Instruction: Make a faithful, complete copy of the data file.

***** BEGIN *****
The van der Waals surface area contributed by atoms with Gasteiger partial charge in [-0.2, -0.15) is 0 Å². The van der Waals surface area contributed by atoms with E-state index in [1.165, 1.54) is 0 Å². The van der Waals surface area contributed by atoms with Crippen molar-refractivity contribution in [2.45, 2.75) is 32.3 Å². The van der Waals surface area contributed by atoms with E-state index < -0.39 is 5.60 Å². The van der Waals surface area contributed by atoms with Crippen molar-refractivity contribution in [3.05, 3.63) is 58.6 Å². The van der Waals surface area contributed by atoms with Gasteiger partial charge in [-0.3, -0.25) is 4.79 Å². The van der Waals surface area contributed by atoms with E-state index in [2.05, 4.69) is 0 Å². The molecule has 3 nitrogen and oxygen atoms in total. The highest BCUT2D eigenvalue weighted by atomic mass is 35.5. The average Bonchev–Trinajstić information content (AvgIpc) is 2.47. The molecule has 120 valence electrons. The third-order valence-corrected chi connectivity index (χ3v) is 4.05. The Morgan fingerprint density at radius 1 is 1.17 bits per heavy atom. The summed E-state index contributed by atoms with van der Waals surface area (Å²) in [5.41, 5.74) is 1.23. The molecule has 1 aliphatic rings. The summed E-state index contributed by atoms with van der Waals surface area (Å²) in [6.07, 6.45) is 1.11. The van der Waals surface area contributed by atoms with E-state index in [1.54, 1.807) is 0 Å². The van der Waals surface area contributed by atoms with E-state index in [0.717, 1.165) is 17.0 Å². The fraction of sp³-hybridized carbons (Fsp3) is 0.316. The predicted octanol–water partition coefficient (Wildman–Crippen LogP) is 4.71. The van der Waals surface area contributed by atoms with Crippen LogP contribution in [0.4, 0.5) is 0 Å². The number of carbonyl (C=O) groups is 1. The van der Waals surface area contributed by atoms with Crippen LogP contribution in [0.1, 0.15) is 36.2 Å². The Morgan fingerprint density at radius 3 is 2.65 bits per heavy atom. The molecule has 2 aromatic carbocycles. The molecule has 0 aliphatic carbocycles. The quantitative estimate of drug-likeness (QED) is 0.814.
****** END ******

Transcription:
The van der Waals surface area contributed by atoms with Gasteiger partial charge in [-0.2, -0.15) is 0 Å². The van der Waals surface area contributed by atoms with E-state index in [1.165, 1.54) is 0 Å². The van der Waals surface area contributed by atoms with Crippen molar-refractivity contribution in [2.45, 2.75) is 32.3 Å². The van der Waals surface area contributed by atoms with E-state index < -0.39 is 5.60 Å². The van der Waals surface area contributed by atoms with Crippen molar-refractivity contribution in [3.05, 3.63) is 58.6 Å². The van der Waals surface area contributed by atoms with Gasteiger partial charge in [-0.3, -0.25) is 4.79 Å². The van der Waals surface area contributed by atoms with E-state index in [2.05, 4.69) is 0 Å². The molecule has 3 nitrogen and oxygen atoms in total. The highest BCUT2D eigenvalue weighted by atomic mass is 35.5. The average Bonchev–Trinajstić information content (AvgIpc) is 2.47. The molecule has 120 valence electrons. The third-order valence-corrected chi connectivity index (χ3v) is 4.05. The Morgan fingerprint density at radius 1 is 1.17 bits per heavy atom. The summed E-state index contributed by atoms with van der Waals surface area (Å²) in [5.41, 5.74) is 1.23. The molecule has 1 aliphatic rings. The summed E-state index contributed by atoms with van der Waals surface area (Å²) in [6.07, 6.45) is 1.11. The van der Waals surface area contributed by atoms with E-state index in [1.54, 1.807) is 0 Å². The van der Waals surface area contributed by atoms with E-state index in [0.717, 1.165) is 17.0 Å². The fraction of sp³-hybridized carbons (Fsp3) is 0.316. The predicted octanol–water partition coefficient (Wildman–Crippen LogP) is 4.71. The van der Waals surface area contributed by atoms with Crippen LogP contribution in [0.4, 0.5) is 0 Å². The number of carbonyl (C=O) groups is 1. The van der Waals surface area contributed by atoms with Crippen LogP contribution in [0.1, 0.15) is 36.2 Å². The Morgan fingerprint density at radius 3 is 2.65 bits per heavy atom. The molecule has 2 aromatic carbocycles. The molecule has 0 aliphatic carbocycles. The quantitative estimate of drug-likeness (QED) is 0.814.